Big building on campus: Memorial Regional Health commemorates new structure

Memorial Regional Health employees and more join Board of Trustees Chair Cathrine Blevins and United States Department of Agriculture's Sallie Clark to cut the ceremonial ribbon Thursday, Oct. 3 at MRH's new medical office building. The new site features 60,000 square feet and three stories to house clinic services, pharmacy and lab space, among other uses.
Andy Bockelman

Roughly 18 months after first breaking ground on its new medical office building, Memorial Regional Health welcomed community members, officials and folks from across the state to officially dedicate the new structure.

The Thursday afternoon ceremony marked the big unveiling of the project that has been underway for the better part of two years, as MRH commenced an official dedication from the Grand Lodge of Ancient Free and Accepted Masons of Colorado and Rio Blanco Lodge #80.

A full Mason ceremony hosted by members of the organization from across Colorado was headed by Grand Master Ralph Newby and associates, which included certifying the building’s cornerstone.

The decorative piece, bearing the date of dedication and Mason insignia, was preceded in placement by a time capsule to commemorate the work that went into the new building, including the Board of Trustees’ list and resolutions that led to the project, board of directors for MRH Foundation, MRH Living Well magazines, advice from the past, a letter to the future, photos of area residents, an Oct. 2 copy of Craig Press with the hospital’s announcement of the ceremony, and more.

Levi Fleming, 4, receives a little help to contribute a helping of ceremonial mud to the outline of the cornerstone for the Memorial Regional Health medical office building. A dedication by the Grand Lodge of Ancient Free and Accepted Masons of Colorado preceded the structure’s grand opening Thursday.
Andy Bockelman

Andy Daniels, CEO of Memorial Regional Health, noted that a time capsule from the hospital’s original Russell Street site, dedicated in 1949, had contents that were a little less surprising than they’d hoped.

That inspired MRH staff to put together multiple capsules, the locations of which they won’t be divulging anytime soon.

“We buried a box with some other items on this campus, and it will have to wait about 40 years before you find out where it is and what’s in it,” Daniels said. “To the future, we didn’t make the same mistake as the past.”

MRH staff will be relocating from the former building to the new site in the coming week, with the new building providing 60,000 square feet and three stories worth of space.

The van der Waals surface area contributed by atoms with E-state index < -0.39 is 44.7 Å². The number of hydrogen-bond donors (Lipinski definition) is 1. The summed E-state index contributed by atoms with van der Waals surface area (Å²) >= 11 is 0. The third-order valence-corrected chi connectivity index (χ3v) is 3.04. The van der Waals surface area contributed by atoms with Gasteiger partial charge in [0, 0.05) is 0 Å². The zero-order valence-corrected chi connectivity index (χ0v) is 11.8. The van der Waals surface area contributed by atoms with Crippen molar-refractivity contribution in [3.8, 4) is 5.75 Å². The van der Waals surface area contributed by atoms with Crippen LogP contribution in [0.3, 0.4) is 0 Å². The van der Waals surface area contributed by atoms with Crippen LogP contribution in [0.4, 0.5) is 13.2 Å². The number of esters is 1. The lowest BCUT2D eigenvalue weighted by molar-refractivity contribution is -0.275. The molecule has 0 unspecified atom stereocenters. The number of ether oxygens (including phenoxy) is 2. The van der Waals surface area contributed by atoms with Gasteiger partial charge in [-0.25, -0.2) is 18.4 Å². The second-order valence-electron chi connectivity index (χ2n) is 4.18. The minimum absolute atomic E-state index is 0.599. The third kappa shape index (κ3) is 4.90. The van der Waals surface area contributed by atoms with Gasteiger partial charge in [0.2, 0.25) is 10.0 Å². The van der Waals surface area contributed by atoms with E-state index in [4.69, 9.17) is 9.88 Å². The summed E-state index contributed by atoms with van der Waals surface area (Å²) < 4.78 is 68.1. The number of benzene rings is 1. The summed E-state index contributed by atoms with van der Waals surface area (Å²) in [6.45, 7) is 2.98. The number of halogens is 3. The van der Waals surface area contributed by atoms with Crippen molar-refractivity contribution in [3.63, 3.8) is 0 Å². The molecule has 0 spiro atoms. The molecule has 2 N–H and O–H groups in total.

Cathrine Blevins, chair of the MRH Board of Trustees, said she was especially pleased that the new structure will be able to better house the staff of the medical organization.

“I remember when I first joined the board, I was asked to come to the clinic downtown to see some of the issues,” she said. “We saw people working out of closets, we saw people working in cramped spaces, we saw waiting and patient rooms that were fit for two people to sleep in because it used to be a hospital room, and our patients had to deal with some of these issues.”

Blevins thanked the patience of patients and staff alike as the new building came to fruition.

While Dr. Larry Kipe will remain at his clinic at 600 Russell St. and the MRH Rapid Care will also remain in operations off the campus, the majority of hospital services will now operate at 750 Hospital Loop, including pharmacy services complete with drive-thru, an updated infusion clinic, increased parking, and enhanced space for departments such as general surgery, family practice, cardiology, physical and occupational therapy and more.

In the entrance, a donor tree for the building honors the many area individuals and businesses that aided in funding the construction of the multi-million dollar effort.

Funding from United States Department of Agriculture was also crucial, with Sallie Clark, Colorado State Director of USDA Rural Development, speaking during the ceremony and leading up to the ribbon-cutting.

“Memorial Regional Health is so important to this community,” Clark said. “When I travel all over the state of Colorado, the biggest thing that comes to mind is about being here for local communities to have good services. Part of that is the hospital itself, knowing that you have a grocery store, the general support services for communities and to have safety and security, not only across Colorado but across the nation.”

She added that she has received feedback from community members about the role the hospital and its staff members play in daily lives.

“As I was checking into my hotel, the clerk at the front desk said that her husband had had a medical incident, and she was so happy to have you all here,” Clark said. “You’re impacting the people who live and work in the community as well as those of us who might be visiting up to your area.”

Support Local Journalism

Support Local Journalism

Readers around Craig and Moffat County make the Craig Press’ work possible. Your financial contribution supports our efforts to deliver quality, locally relevant journalism.

Now more than ever, your support is critical to help us keep our community informed about the evolving coronavirus pandemic and the impact it is having locally. Every contribution, however large or small, will make a difference.

Each donation will be used exclusively for the development and creation of increased news coverage.